Had Poppy Robbie not double-dog dared me to tackle the 44-track Mutant Pop Records tribute compiled by Grath Madden and Chadd Derkins, I might not have even bothered. I have presumed that anyone who would be interested in hearing a quadruple album Mutant Pop tribute has already purchased it. That's how passionate the fan base remains after all of these years. And so here we have 44 Golden Greats -- lovingly assembled by two of the most passionate of all of those fans.
While a 44-track tribute album is a grand and ambitious project, anything less might have seemed unsatisfactory. We're talking about a label with over 100 releases! Mutant Pop was a label I steadfastly championed throughout my up-and-coming years in the record reviewing racket. 20-25 years later, it's fun to look back at particular MP releases and examine which ones I still really like and which ones I can't believe I ever liked in the first place! Today I rank The Kung Fu Monkeys as my #1 favorite Mutant Pop band by far --- followed by The Automatics and Ruth's Hat. I was excited to see all three bands well represented on 44 Golden Greats. But as a true fan of the label, I was also stoked that this tribute doesn't neglect lesser-known and overlooked players in the Mutant Pop story. This collection would have been far less cool without representation for the likes of Spodie, The Beldons, Dead Like Elvis, and The Hitchcocks. And holy smokes: there are two Buglite covers on this release!
What I like about 44 Golden Greats is that the majority of the bands/artists went to the trouble to creatively interpret the original songs. Obviously we're all pop-punk fans here (otherwise you wouldn't have read this far!). But I doubt any of us wanted to hear 44 cover songs that sounded exactly like the original. Probably the most "faithful" cover that actually works here is Doc Hopper's ripping rendition of Boris the Sprinkler's "Drugs and Masturbation", and that's largely due to the track opening with Joe Keller's brilliant and truly hilarious spoof of a Rev. Norb monologue. You'd have to have a heart of stone to not be delighted by The Steinways' version of Dirt Bike Annie's "What's Happening, Hot Stuff?". But the real highlights for me are the versions that honor the originals by transforming them. It almost goes without saying that the Kung Fu Monkeys' interpretation of The Hissyfits' "In My Dreams" is beautiful and perfect and extraordinary in every way. Poppy Robbie gets points for covering one of the best Automatics songs ("No Big Deal") and making it sound like...a Poppy Robbie song! I was previously unfamiliar with Nicky Reynolds and his Pushers, but I love, love, love, love the band's take on After School Special's "Kelly Burkett"! Jeanie Lee's version of Egghead's "Donna's Always Mad At Me" is a royal treat for all of us who can never get enough of Jeanie Lee...or Egghead! Also really excellent are covers by Andrew Furtal (Dirt Bike Annie's "All Systems Go"), P.J. Sloan of Ruth's Hat (The Proms' "May I Cut In"), and Dr. Princess (The Wanna-Bes' "ATM"). And you've gotta love Skinny Genes (which is Azeem from The Steinways) doing a clever mashup of Moral Crux's "Firing Squad" and the Ramones' "She's the One"!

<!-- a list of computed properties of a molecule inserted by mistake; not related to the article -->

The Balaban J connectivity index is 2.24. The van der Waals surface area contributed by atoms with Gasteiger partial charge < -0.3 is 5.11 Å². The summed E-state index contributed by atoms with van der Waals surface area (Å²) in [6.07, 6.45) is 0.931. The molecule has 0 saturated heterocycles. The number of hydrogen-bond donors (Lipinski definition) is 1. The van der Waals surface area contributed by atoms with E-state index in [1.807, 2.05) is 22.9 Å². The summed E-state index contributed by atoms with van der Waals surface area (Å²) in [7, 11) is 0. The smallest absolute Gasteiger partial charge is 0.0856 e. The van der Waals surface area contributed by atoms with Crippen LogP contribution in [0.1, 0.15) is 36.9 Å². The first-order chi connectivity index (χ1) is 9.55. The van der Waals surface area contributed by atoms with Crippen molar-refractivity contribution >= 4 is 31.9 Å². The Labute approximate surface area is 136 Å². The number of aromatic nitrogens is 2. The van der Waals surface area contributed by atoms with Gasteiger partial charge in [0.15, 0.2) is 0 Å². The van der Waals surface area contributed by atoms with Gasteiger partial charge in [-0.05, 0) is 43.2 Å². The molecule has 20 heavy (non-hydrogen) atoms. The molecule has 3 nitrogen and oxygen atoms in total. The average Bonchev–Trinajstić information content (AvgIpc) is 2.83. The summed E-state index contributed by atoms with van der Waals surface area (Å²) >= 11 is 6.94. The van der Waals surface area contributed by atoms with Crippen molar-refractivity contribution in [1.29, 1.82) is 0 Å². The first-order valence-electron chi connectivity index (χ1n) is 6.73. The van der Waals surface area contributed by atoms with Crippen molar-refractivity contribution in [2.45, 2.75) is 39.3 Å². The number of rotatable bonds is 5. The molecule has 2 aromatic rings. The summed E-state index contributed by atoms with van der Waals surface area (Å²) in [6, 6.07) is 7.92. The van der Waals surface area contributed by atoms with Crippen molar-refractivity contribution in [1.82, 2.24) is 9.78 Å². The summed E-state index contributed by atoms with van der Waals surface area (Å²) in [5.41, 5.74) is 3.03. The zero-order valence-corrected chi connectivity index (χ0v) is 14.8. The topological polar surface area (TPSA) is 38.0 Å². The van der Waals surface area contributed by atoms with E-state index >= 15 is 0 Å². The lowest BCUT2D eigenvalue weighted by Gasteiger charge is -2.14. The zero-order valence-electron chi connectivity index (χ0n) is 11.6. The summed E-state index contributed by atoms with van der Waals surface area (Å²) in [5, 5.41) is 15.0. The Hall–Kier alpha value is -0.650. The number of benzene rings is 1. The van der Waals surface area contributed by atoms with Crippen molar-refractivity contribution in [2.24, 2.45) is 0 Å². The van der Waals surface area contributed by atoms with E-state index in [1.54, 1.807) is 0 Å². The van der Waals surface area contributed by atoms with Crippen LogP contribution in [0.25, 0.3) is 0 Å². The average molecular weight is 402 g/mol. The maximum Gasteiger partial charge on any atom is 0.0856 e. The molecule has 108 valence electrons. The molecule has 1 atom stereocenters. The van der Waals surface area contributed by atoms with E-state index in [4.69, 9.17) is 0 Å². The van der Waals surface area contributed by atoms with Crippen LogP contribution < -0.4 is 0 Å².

Chances are that if you're a Mutant Pop Records fan, you don't need me to tell you that 44 Golden Greats is worth buying -- because you've already bought it! But if you haven't bought it yet, you certainly should. It's a wonderful reminder that a lot of incredible music was released on the Mutant Pop label. And you can feel the love that went into the creation of this project. Many of the artists appearing on this collection are Mutant Pop alumni paying tribute to other Mutant Pop artists. A few others represent the best of the generation of pop-punk that was directly inspired by Mutant Pop. And seriously: 44 tracks for five bucks is a deal and a steal! All proceeds from this digital release go to the Kentucky Association of Sexual Assault Programs.